The new face of the Kurdish rebel fight in Turkey could easily be Zeynep, a thirty-year-old university graduate with a full-time management job in Diyarbakir, the unofficial capital of the Kurdish southeast. Born in Bingol Province, in the mountains where rebels of the PKK (the Kurdistan Workers’ Party) regularly battle Turkish soldiers, she moved to western Turkey for university. There, she joined a Kurdish student youth group. Someone from the PKK came and told the students that they weren’t needed in the mountains to fight. “We were told, ‘Stay where you are, because you are more useful in the legal and civil areas. The mountains are full.’”
This made a lot of sense to Zeynep (not her real name). The rebel war had just been suspended by imprisoned PKK leader Abdullah Ocalan, who was captured in 1999 after being force to flee his haven in Syria, so there wasn’t much need for more fighters. And anyway, it wouldn’t have occurred to her to question the PKK, which had launched its armed struggle in 1984 when she was two years old and was part of the mythology of her youth: “For me, history started with the PKK. If it wasn’t for people going to the mountains to fight, we wouldn’t have anything. But things changed and it was clear at a certain point that some new mechanisms were needed.”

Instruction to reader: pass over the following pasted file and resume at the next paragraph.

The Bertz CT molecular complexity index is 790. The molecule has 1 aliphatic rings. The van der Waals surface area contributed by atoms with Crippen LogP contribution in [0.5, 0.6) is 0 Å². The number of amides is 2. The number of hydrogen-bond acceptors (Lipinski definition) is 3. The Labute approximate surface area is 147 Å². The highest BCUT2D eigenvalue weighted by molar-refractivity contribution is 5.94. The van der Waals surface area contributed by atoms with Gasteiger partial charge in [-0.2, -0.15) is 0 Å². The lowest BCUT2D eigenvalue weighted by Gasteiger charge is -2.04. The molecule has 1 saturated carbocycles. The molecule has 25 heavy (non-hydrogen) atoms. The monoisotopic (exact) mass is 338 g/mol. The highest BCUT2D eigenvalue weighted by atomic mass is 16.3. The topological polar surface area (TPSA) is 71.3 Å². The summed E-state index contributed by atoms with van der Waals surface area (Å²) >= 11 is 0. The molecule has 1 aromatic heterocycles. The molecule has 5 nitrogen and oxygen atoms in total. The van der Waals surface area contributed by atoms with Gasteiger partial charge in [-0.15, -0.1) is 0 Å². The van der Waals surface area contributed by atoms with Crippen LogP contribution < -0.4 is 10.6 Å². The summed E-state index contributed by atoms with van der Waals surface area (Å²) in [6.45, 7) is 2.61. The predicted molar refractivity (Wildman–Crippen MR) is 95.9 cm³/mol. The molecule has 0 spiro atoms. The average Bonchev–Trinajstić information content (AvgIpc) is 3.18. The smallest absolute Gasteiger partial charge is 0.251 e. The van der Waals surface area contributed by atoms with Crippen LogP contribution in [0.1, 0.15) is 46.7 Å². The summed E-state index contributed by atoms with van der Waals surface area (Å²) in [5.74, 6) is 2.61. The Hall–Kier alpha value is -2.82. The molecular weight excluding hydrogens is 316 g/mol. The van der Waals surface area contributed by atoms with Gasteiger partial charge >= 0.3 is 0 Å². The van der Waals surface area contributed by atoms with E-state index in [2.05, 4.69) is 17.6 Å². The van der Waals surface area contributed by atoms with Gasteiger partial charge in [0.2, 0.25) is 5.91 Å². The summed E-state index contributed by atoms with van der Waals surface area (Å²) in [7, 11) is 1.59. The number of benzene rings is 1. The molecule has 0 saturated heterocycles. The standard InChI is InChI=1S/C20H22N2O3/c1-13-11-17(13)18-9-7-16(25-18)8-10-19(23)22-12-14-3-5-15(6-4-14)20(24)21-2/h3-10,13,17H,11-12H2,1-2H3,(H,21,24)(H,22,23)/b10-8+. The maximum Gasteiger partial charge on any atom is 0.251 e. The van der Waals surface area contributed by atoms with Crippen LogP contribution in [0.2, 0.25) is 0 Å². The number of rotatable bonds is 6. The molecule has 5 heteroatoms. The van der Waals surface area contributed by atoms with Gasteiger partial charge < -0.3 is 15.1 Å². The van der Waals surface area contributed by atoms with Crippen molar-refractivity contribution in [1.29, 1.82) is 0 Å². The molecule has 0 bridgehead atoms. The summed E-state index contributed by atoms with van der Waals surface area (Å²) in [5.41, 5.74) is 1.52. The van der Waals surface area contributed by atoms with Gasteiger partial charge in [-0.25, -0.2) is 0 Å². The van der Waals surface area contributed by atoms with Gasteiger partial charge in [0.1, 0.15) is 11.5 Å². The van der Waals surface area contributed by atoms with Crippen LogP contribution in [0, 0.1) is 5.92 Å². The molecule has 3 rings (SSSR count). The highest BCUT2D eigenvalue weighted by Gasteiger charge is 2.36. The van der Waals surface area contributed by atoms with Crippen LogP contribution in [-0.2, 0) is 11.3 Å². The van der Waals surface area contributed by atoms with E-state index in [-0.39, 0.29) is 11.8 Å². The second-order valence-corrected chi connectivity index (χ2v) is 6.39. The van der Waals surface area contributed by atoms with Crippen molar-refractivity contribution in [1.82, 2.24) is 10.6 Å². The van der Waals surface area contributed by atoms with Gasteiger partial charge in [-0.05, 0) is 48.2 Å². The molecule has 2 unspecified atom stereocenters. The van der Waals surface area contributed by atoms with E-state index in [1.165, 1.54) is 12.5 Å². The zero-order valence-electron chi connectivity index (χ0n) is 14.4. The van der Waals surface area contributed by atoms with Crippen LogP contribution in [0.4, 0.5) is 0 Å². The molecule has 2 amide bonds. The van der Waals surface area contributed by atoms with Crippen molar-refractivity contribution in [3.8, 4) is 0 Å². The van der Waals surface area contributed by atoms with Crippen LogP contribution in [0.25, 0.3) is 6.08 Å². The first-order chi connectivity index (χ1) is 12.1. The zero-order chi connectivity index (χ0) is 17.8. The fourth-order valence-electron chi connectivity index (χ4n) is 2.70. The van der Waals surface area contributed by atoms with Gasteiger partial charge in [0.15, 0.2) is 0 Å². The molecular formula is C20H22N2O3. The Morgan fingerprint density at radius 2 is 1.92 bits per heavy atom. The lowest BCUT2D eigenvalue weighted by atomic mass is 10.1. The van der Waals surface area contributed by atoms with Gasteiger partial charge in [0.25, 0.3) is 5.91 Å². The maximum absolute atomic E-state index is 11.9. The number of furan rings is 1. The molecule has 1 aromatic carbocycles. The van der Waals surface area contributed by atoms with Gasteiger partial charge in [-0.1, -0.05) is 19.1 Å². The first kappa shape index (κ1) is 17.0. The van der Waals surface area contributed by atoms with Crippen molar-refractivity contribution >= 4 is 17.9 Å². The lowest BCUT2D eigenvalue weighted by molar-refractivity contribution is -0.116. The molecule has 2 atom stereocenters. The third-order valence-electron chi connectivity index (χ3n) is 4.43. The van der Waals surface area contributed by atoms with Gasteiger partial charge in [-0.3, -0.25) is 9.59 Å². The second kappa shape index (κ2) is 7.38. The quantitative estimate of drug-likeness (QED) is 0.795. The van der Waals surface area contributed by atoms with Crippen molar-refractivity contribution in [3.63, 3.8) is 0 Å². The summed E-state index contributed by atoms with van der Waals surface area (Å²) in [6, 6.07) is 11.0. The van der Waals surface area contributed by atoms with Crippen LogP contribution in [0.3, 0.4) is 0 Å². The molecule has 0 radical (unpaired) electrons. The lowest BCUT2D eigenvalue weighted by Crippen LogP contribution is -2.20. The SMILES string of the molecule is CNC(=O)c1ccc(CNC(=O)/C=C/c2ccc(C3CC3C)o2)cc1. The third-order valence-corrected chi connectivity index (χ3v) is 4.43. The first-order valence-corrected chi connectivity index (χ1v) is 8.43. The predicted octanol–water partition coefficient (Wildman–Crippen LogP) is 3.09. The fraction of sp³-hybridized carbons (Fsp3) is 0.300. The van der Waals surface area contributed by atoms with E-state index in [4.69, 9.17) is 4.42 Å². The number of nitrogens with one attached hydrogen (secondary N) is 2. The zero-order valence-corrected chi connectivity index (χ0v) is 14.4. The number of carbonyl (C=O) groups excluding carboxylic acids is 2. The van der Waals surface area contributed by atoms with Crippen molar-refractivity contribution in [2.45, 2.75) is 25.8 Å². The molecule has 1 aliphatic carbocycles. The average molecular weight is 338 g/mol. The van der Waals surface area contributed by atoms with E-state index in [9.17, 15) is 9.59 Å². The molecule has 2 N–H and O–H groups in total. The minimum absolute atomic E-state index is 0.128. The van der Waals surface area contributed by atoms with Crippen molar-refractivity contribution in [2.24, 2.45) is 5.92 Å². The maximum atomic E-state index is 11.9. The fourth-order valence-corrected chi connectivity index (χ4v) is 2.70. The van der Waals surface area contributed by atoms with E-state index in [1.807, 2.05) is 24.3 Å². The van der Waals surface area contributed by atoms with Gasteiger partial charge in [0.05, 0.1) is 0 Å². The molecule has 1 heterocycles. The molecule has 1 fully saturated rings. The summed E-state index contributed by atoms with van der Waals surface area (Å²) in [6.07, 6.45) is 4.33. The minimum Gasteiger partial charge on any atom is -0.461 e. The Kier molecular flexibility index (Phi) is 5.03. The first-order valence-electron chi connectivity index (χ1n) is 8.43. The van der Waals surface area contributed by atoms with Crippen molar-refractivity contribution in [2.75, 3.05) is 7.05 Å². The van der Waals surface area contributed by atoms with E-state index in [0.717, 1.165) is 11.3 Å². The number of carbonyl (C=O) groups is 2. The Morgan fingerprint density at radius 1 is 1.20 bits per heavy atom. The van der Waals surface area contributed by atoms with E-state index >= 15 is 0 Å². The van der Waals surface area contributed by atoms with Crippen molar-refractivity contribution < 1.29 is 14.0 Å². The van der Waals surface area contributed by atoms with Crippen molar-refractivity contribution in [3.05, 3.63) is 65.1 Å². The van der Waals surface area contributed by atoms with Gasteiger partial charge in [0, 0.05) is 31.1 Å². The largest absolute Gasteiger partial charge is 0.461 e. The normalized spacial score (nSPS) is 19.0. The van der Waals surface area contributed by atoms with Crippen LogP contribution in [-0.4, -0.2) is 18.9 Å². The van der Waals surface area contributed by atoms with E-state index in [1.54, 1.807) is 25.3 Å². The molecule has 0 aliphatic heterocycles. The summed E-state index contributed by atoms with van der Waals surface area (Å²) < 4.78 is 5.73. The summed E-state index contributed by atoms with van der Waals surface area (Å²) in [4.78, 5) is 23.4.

Nearly thirty years after the PKK, which the US and EU list as a terrorist group, launched a guerrilla war to wrest control of the Kurdish region from Turkish rule, the battle with the Turkish state has been increasingly channeled into the legal and political arenas. PKK rebels haven’t given up fighting—according to official figures, more than three hundred rebels and close to one hundred Turkish soldiers have died in fighting since February and, over the summer, rebels held their ground for almost three weeks against Turkish troops in Hakkari Province. But the PKK knows its demands will not be won solely through arms. This is why the group has spent the past decade carefully working to assert itself as a political organization. Where it once sought to direct all political and cultural activism toward support for the rebel war—be it by raising money for the guerrillas or encouraging new military recruits—the PKK now understands the importance of the political battlefield.